Celebrated chef Rick Stein about the delectable Indian food trail, his search for native recipes for a BBC series
Nakshatramana, set on the banks of the tranquil backwaters at Poothotta, is sizzling with activity. British celebrity chef Rick Stein is briskly whipping up a light, creamy dessert. Director David Pritchard is pleased with what the camera throws up on his screen. Rick gingerly pours the pale frothy mix into a bowl and covers it delicately with bits of silver vark (foil). He then garnishes the pudding with slivers of pistachios and looks immensely pleased. “Into the refrigerator”, he says. David thumps the table with joy and declares, “fantastic.” It is nimish, the rich royal dessert from Lucknow that Rick has prepared for a series on Indian food for the BBC, to be aired in summer this year.
Rick is trying to capture the vast Indian foodscape but it is the curry, Britain’s favourite food that’s making his exploration hugely tantalising.
“The curry is very important to the English and my search is for the perfect curry,” he says taking a break from a back breaking six-to-six shooting schedule. With silvery fingertips and pistachio flakes still on him Rick is all smiles. “The cooking here is superb. There is so much richness in Indian cuisine and also in the life here,” he says looking at the rice boats glide by outside the open kitchen.
Rick is a ‘raja’ of the food world having been awarded the Order of the British Empire (OBE) for his services in the field. He is an adored chef, a charming TV presenter and one who has made good food his business.
The food trail in India has been a delectable experience for him and his team. The pulao puzzled him endlessly in Lucknow. Convinced that it is a biriyani masquerading as a pulao he plans to fuse the recipes “The lines between the two are blurred. I want to produce a biriyani with layers of mutton, chicken and saffron. Indians are so possessive about the biriyani like the French are about the bouillabaisse,” he says.
It was in Goa, 30 years ago, that Rick had his life changing tryst with fish. “It opened a new dimension of fish cookery for me and ever since I have always blended some of it into my menu alongside classic French cuisine.” The Goa fish curry, stuffed pomfret, shark vindaloo….Rick was bowled over by fish versions. He opened his first seafood restaurant in 1975 in Padstow, England, from where it has grown into five, and one in Sydney, Australia.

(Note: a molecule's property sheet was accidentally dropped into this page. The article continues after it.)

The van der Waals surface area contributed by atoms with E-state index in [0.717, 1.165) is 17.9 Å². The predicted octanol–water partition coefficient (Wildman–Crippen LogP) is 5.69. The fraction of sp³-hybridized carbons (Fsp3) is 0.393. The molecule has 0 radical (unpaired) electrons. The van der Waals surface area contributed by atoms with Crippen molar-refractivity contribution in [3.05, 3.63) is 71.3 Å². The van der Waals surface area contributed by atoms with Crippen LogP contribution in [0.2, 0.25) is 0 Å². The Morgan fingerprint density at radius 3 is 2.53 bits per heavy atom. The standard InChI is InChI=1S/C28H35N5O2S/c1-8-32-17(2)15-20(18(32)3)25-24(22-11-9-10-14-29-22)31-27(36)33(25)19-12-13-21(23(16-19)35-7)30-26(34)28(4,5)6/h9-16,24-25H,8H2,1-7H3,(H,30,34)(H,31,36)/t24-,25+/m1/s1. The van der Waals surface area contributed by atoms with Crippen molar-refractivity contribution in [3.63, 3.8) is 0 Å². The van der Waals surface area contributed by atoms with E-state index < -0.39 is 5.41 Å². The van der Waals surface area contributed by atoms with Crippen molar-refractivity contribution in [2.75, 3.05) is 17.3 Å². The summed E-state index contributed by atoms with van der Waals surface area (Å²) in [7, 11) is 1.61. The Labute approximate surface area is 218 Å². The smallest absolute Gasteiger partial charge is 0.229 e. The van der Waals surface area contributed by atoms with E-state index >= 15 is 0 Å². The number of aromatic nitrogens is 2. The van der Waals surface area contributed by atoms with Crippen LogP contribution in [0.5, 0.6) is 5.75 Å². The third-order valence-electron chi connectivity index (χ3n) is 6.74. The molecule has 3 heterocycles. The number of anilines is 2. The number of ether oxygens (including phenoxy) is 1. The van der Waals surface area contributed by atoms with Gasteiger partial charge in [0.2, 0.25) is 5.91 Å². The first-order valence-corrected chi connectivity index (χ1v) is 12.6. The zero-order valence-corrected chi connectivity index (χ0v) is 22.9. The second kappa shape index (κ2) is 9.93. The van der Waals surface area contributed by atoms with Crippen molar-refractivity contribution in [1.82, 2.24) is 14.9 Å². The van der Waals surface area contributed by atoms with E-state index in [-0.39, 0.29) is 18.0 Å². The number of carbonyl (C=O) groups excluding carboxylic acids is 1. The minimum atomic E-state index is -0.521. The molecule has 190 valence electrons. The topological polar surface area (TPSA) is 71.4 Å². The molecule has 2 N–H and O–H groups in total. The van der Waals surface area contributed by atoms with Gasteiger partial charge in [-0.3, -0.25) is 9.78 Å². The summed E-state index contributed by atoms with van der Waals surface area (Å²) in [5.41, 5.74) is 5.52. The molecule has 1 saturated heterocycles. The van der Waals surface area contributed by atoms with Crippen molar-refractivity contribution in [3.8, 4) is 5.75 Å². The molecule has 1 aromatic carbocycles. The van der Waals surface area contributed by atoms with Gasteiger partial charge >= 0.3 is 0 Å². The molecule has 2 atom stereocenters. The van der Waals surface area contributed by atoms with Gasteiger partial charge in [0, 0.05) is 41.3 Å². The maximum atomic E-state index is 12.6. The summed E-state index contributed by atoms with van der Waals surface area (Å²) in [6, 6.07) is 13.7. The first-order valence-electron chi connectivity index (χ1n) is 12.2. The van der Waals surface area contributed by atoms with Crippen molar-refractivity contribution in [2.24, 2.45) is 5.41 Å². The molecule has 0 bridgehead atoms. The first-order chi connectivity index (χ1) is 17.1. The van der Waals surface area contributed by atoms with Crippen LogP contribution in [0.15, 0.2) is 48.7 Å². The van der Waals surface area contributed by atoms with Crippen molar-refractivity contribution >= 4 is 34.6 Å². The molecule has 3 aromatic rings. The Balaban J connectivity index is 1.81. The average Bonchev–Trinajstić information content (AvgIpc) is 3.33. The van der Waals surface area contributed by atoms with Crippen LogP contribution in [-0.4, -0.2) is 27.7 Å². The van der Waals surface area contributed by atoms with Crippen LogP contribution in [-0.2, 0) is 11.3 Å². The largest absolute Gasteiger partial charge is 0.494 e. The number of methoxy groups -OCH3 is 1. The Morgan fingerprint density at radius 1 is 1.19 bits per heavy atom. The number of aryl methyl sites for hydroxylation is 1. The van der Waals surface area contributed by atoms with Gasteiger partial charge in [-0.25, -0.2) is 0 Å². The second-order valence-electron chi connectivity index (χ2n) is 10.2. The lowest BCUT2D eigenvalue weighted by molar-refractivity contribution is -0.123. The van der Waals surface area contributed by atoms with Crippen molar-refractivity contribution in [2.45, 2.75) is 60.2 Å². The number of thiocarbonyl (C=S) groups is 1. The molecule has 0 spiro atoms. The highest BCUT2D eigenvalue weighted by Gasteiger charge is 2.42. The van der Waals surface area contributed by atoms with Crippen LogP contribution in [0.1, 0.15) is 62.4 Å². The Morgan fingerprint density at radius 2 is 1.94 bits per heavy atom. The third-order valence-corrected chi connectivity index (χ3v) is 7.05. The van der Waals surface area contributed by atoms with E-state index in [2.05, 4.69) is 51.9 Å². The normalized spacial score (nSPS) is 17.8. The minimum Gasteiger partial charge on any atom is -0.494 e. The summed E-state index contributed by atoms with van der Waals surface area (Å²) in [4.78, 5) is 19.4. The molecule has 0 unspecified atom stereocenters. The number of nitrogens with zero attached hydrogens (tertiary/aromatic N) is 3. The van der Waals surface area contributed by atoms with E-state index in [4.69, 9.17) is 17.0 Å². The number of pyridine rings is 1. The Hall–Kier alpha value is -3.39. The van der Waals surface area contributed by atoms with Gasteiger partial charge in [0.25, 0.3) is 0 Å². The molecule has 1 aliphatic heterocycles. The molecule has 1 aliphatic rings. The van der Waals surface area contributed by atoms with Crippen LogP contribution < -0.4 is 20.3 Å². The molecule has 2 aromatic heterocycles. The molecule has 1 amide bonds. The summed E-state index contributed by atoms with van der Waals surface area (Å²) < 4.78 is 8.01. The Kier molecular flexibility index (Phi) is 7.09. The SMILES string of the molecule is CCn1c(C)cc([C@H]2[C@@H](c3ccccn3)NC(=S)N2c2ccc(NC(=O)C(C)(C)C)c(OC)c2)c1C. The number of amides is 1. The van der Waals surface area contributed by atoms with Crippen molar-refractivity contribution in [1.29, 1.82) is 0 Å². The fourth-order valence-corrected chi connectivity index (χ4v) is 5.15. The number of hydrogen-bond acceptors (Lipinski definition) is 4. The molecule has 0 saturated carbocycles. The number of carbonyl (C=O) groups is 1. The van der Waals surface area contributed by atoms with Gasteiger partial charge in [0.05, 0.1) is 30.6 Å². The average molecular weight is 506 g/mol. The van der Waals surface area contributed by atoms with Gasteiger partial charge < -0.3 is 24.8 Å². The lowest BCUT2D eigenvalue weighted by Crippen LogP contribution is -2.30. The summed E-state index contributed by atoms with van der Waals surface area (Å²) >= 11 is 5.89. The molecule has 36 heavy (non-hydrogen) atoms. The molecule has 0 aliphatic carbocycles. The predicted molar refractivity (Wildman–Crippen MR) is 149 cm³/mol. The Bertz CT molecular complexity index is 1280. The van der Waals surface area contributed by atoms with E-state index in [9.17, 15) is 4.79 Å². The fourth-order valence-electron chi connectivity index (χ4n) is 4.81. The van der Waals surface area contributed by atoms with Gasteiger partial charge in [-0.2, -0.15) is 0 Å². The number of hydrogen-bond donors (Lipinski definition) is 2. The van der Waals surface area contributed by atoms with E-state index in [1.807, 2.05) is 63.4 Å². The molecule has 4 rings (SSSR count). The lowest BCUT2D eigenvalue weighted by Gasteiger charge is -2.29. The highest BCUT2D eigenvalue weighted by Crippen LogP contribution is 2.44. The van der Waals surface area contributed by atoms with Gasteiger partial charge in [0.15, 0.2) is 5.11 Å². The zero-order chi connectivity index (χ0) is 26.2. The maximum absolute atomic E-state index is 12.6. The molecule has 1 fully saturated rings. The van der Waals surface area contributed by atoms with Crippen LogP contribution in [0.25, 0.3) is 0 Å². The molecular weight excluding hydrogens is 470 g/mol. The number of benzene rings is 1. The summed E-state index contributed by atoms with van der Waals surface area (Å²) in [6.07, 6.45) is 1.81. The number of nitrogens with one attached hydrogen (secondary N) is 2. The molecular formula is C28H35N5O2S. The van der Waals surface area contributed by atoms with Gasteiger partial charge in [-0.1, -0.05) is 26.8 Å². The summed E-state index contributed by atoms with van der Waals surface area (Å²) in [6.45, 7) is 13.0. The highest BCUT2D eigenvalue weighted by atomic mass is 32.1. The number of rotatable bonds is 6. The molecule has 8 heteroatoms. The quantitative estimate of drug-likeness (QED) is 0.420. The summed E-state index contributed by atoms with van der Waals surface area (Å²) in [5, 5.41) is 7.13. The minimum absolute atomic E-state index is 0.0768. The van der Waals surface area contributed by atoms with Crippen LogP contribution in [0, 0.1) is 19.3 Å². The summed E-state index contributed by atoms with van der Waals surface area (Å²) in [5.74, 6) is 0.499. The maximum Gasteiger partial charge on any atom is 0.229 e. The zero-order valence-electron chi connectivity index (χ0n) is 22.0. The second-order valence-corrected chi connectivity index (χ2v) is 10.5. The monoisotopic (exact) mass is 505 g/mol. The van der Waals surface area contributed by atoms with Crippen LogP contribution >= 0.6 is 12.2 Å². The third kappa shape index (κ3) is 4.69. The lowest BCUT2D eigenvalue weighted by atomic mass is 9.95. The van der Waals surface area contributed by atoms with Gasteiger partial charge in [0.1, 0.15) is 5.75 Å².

His defining contribution to the evolving foodscape has been the stress on the use of local ingredients. “I made a big fuss about going local. It was partly out of necessity then because only fresh fish was readily available locally and luckily I had hit on a great selling point,” he says recalling the times when globalisation had yet to condense the food world. Forty years of hands-on cooking serving, making menus he is pleased that people’s appreciation of food has grown enormously but he still holds the local food of a place in very high regard.
“I pander to the wish of customers wishing for global cuisine but then what happens to the local?” he asks declaring that he savours local cuisine of a place “for better or for worse.”
Mustard oil got the better of him in Kolkata but he stuck to eating dishes cooked in the sharp oil, finally enjoying it.
The series with the working title of ‘Rick Stein’s - Taste of India’ or ‘India- Search for the Perfect Curry,’ has had the team film 60 recipes cooked by Rick. He has been to the underbelly of cities to flesh out local, native recipes and discover the nuances of Indian cuisine. Impressed and delighted he finds Indians “going all the way in their food.” He cooked a variety of curries rattling the names off in obvious joy- junglee maas, safed maas, rogan josh, Cantonment curry, Madras fish curry, karimeen in banana leaf, shaap curry…
Today it’s not the success that gives him contentment but the cooking of a dish which he relished as a young boy. “You recreate dishes of your childhood in some curious way,” he says and strangely for Rick it has an Indian connect. He discovered, in this trip, the khubani murg- chicken with apricots that took him down memory lane to his mommy’s Raj type curry with sultanas.
It was time for the nimish to be out of the refrigerator. Rick was back in the kitchen waiting for the final shot, food tasting and the applause.